With nursery admissions turning into a rat race, nearly 32 per cent of parents who live in rented houses are planning to shift within the radius of "more popular schools" in Delhi-NCR for admission to their kids, a new study has found.
According to ASSOCHAM's survey on "Nursery admission procedures are taking away the innocence of pre-schooling", over 21 per cent of parents who live on rent have already shifted to the areas with more numbers of "famous schools" in Dwarka, Vasant Kunj, Rajendra Nagar, Rohini etc.
Others are planning to shift to areas where the concentration of "good" schools is higher and have already asked their brokers to find an accommodation, reveals the survey. The survey was conducted on 2,500 parents in Delhi-NCR region.
"Nursery admissions have become an anxiety-ridden mission for parents seeking to secure a seat for their tiny tots in reputed public schools due to limited number of seats," said D S Rawat, Secretary General, ASSOCHAM.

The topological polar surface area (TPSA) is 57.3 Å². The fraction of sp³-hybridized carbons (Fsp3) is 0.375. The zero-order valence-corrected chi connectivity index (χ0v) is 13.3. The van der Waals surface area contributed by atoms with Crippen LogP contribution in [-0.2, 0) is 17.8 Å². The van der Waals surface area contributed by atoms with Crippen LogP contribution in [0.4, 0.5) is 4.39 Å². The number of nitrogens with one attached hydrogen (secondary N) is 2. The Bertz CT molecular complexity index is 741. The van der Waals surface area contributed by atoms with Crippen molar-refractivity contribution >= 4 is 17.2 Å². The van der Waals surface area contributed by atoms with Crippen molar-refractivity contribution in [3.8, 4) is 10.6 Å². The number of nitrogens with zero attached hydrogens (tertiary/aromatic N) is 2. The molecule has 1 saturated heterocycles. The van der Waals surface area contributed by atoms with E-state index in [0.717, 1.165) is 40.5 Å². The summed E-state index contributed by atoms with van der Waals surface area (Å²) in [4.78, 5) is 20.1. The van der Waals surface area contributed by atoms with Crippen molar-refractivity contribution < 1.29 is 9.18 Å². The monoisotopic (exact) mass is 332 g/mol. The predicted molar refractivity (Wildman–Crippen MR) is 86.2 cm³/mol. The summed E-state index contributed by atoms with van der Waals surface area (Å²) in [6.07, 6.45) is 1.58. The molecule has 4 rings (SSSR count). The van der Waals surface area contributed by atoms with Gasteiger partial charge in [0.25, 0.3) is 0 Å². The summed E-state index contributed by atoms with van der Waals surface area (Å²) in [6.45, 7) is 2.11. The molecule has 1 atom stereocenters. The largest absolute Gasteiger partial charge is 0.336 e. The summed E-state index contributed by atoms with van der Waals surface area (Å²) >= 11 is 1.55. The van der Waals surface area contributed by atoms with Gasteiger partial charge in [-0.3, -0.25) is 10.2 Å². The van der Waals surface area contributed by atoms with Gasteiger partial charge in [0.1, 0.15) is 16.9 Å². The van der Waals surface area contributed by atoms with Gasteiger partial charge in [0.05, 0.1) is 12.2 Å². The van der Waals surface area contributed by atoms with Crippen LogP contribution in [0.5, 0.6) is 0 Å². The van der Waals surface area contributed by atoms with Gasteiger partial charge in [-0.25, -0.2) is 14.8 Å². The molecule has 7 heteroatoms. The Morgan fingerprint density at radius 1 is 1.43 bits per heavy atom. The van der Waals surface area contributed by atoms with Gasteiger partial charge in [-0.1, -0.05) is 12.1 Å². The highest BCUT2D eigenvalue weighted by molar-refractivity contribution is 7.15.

"For parents it is sort of a wild shot as even after shelling out so much of money on admission forms there is no certainty that their child will eventually get through that school," added Rawat.
The neighbourhood criteria has made parents rush to shift house so that they can be within the three kms radius of the school, a distance that will get them a full 20 points, points out the survey.
There are over 3,000 public schools in Delhi which normally sell prospectus, containing details about admission processes in their respective schools for Rs 500-800, adds the ASSOCHAM paper.
"Increasingly rising fees of admission procedure in most of privately managed schools in metro has deterred the budget of even well to do families. Education is now being run like a commercial business enterprise these days," added Rawat.
As per the chamber estimates over 60 million children are studying in private schools charging hefty fees.
Having fallen through a lopsided government-approved points-system, many parents are being forced to opt for management seats that cost around Rs 1.5 lakh and more, adds the majority of respondent.
Some parents have no option unless they take a loan. Nearly 28 per cent said they are trying to get a personal loan.